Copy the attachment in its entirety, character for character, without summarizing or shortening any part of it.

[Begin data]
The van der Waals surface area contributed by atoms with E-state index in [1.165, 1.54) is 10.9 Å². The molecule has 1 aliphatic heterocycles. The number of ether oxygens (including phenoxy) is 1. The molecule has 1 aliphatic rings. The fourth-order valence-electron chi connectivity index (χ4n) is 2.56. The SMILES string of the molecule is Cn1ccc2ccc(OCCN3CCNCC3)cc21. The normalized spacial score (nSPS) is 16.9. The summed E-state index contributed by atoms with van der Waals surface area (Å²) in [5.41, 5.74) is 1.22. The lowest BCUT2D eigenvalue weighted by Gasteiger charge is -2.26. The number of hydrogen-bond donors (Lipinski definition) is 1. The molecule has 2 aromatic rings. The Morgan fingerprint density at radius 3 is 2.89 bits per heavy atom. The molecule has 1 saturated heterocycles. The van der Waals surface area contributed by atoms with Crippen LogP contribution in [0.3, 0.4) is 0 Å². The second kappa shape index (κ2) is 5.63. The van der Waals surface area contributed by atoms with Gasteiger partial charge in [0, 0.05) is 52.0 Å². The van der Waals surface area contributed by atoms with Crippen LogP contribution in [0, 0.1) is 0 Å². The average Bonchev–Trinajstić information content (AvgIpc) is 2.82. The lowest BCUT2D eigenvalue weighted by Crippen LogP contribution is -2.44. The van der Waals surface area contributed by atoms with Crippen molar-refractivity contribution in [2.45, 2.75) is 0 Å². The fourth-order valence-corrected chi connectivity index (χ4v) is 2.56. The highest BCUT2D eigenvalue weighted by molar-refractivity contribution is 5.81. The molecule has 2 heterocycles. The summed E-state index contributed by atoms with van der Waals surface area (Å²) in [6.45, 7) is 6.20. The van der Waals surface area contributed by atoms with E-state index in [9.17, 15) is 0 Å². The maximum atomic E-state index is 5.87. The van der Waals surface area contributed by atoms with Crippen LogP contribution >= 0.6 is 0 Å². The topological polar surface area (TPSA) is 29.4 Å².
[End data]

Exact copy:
The van der Waals surface area contributed by atoms with E-state index in [1.165, 1.54) is 10.9 Å². The molecule has 1 aliphatic heterocycles. The number of ether oxygens (including phenoxy) is 1. The molecule has 1 aliphatic rings. The fourth-order valence-electron chi connectivity index (χ4n) is 2.56. The SMILES string of the molecule is Cn1ccc2ccc(OCCN3CCNCC3)cc21. The normalized spacial score (nSPS) is 16.9. The summed E-state index contributed by atoms with van der Waals surface area (Å²) in [5.41, 5.74) is 1.22. The lowest BCUT2D eigenvalue weighted by Gasteiger charge is -2.26. The number of hydrogen-bond donors (Lipinski definition) is 1. The molecule has 2 aromatic rings. The Morgan fingerprint density at radius 3 is 2.89 bits per heavy atom. The molecule has 1 saturated heterocycles. The van der Waals surface area contributed by atoms with Crippen LogP contribution in [0.3, 0.4) is 0 Å². The second kappa shape index (κ2) is 5.63. The van der Waals surface area contributed by atoms with Gasteiger partial charge in [0, 0.05) is 52.0 Å². The van der Waals surface area contributed by atoms with Crippen LogP contribution in [0, 0.1) is 0 Å². The average Bonchev–Trinajstić information content (AvgIpc) is 2.82. The lowest BCUT2D eigenvalue weighted by Crippen LogP contribution is -2.44. The van der Waals surface area contributed by atoms with Crippen molar-refractivity contribution in [2.45, 2.75) is 0 Å². The fourth-order valence-corrected chi connectivity index (χ4v) is 2.56. The highest BCUT2D eigenvalue weighted by molar-refractivity contribution is 5.81. The molecule has 2 heterocycles. The summed E-state index contributed by atoms with van der Waals surface area (Å²) in [6.45, 7) is 6.20. The van der Waals surface area contributed by atoms with E-state index in [9.17, 15) is 0 Å². The maximum atomic E-state index is 5.87. The van der Waals surface area contributed by atoms with Crippen LogP contribution >= 0.6 is 0 Å². The topological polar surface area (TPSA) is 29.4 Å².